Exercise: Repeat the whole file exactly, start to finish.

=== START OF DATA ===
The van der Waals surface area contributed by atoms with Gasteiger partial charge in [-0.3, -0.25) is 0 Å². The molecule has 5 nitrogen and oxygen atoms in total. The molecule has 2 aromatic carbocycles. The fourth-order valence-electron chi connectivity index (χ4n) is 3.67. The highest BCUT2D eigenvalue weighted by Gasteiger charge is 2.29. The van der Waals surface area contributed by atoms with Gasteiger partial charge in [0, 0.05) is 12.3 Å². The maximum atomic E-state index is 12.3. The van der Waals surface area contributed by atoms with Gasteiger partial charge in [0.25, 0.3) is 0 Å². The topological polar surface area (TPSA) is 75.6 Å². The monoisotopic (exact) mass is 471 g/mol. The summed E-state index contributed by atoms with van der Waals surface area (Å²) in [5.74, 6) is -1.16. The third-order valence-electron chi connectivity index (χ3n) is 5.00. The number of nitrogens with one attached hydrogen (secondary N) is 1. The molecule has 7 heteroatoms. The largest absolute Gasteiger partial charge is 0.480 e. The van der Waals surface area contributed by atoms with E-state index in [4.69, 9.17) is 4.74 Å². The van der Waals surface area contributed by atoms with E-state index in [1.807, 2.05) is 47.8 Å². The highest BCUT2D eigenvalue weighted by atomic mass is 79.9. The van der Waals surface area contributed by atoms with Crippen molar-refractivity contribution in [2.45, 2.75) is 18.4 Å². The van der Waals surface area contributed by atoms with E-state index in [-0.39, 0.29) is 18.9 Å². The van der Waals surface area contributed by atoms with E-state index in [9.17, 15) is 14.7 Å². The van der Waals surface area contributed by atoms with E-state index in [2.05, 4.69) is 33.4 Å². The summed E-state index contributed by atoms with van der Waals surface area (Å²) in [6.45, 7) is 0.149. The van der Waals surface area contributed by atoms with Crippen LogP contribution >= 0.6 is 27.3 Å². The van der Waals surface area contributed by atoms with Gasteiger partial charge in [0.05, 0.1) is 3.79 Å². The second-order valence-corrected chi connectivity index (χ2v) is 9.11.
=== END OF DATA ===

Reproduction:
The van der Waals surface area contributed by atoms with Gasteiger partial charge in [-0.3, -0.25) is 0 Å². The molecule has 5 nitrogen and oxygen atoms in total. The molecule has 2 aromatic carbocycles. The fourth-order valence-electron chi connectivity index (χ4n) is 3.67. The highest BCUT2D eigenvalue weighted by Gasteiger charge is 2.29. The van der Waals surface area contributed by atoms with Gasteiger partial charge in [0, 0.05) is 12.3 Å². The maximum atomic E-state index is 12.3. The van der Waals surface area contributed by atoms with Gasteiger partial charge in [0.25, 0.3) is 0 Å². The topological polar surface area (TPSA) is 75.6 Å². The monoisotopic (exact) mass is 471 g/mol. The summed E-state index contributed by atoms with van der Waals surface area (Å²) in [5.74, 6) is -1.16. The third-order valence-electron chi connectivity index (χ3n) is 5.00. The number of nitrogens with one attached hydrogen (secondary N) is 1. The molecule has 7 heteroatoms. The largest absolute Gasteiger partial charge is 0.480 e. The van der Waals surface area contributed by atoms with E-state index in [4.69, 9.17) is 4.74 Å². The van der Waals surface area contributed by atoms with E-state index in [1.807, 2.05) is 47.8 Å². The highest BCUT2D eigenvalue weighted by atomic mass is 79.9. The van der Waals surface area contributed by atoms with Crippen molar-refractivity contribution in [2.45, 2.75) is 18.4 Å². The van der Waals surface area contributed by atoms with E-state index in [-0.39, 0.29) is 18.9 Å². The van der Waals surface area contributed by atoms with E-state index in [9.17, 15) is 14.7 Å². The van der Waals surface area contributed by atoms with E-state index in [2.05, 4.69) is 33.4 Å². The summed E-state index contributed by atoms with van der Waals surface area (Å²) in [6.45, 7) is 0.149. The van der Waals surface area contributed by atoms with Crippen LogP contribution >= 0.6 is 27.3 Å². The van der Waals surface area contributed by atoms with Gasteiger partial charge in [0.05, 0.1) is 3.79 Å². The second-order valence-corrected chi connectivity index (χ2v) is 9.11.